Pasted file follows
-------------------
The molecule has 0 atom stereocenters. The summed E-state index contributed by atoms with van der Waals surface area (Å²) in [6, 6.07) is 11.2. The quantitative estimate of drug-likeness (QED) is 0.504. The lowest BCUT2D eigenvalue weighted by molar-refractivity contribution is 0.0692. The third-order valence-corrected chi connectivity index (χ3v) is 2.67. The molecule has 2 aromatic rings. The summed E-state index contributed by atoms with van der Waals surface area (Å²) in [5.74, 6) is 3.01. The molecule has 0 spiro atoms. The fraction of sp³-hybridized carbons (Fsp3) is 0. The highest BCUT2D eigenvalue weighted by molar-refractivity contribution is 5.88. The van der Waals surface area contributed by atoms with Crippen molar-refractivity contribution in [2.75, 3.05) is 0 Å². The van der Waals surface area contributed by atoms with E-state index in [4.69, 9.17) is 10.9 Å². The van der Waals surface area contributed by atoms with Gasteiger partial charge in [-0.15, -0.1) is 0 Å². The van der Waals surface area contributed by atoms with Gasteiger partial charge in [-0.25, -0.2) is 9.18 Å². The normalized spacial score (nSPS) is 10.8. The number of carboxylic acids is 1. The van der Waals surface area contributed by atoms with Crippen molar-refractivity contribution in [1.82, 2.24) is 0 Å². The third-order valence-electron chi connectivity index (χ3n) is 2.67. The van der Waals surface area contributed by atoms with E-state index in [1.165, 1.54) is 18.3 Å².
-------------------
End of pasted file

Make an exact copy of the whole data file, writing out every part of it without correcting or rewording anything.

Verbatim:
The molecule has 0 atom stereocenters. The summed E-state index contributed by atoms with van der Waals surface area (Å²) in [6, 6.07) is 11.2. The quantitative estimate of drug-likeness (QED) is 0.504. The lowest BCUT2D eigenvalue weighted by molar-refractivity contribution is 0.0692. The third-order valence-corrected chi connectivity index (χ3v) is 2.67. The molecule has 2 aromatic rings. The summed E-state index contributed by atoms with van der Waals surface area (Å²) in [5.74, 6) is 3.01. The molecule has 0 spiro atoms. The fraction of sp³-hybridized carbons (Fsp3) is 0. The highest BCUT2D eigenvalue weighted by molar-refractivity contribution is 5.88. The van der Waals surface area contributed by atoms with Crippen molar-refractivity contribution in [2.75, 3.05) is 0 Å². The van der Waals surface area contributed by atoms with E-state index in [4.69, 9.17) is 10.9 Å². The van der Waals surface area contributed by atoms with Gasteiger partial charge in [-0.15, -0.1) is 0 Å². The van der Waals surface area contributed by atoms with Gasteiger partial charge in [-0.25, -0.2) is 9.18 Å². The normalized spacial score (nSPS) is 10.8. The number of carboxylic acids is 1. The van der Waals surface area contributed by atoms with Crippen molar-refractivity contribution in [1.82, 2.24) is 0 Å². The third-order valence-electron chi connectivity index (χ3n) is 2.67. The van der Waals surface area contributed by atoms with E-state index in [1.165, 1.54) is 18.3 Å².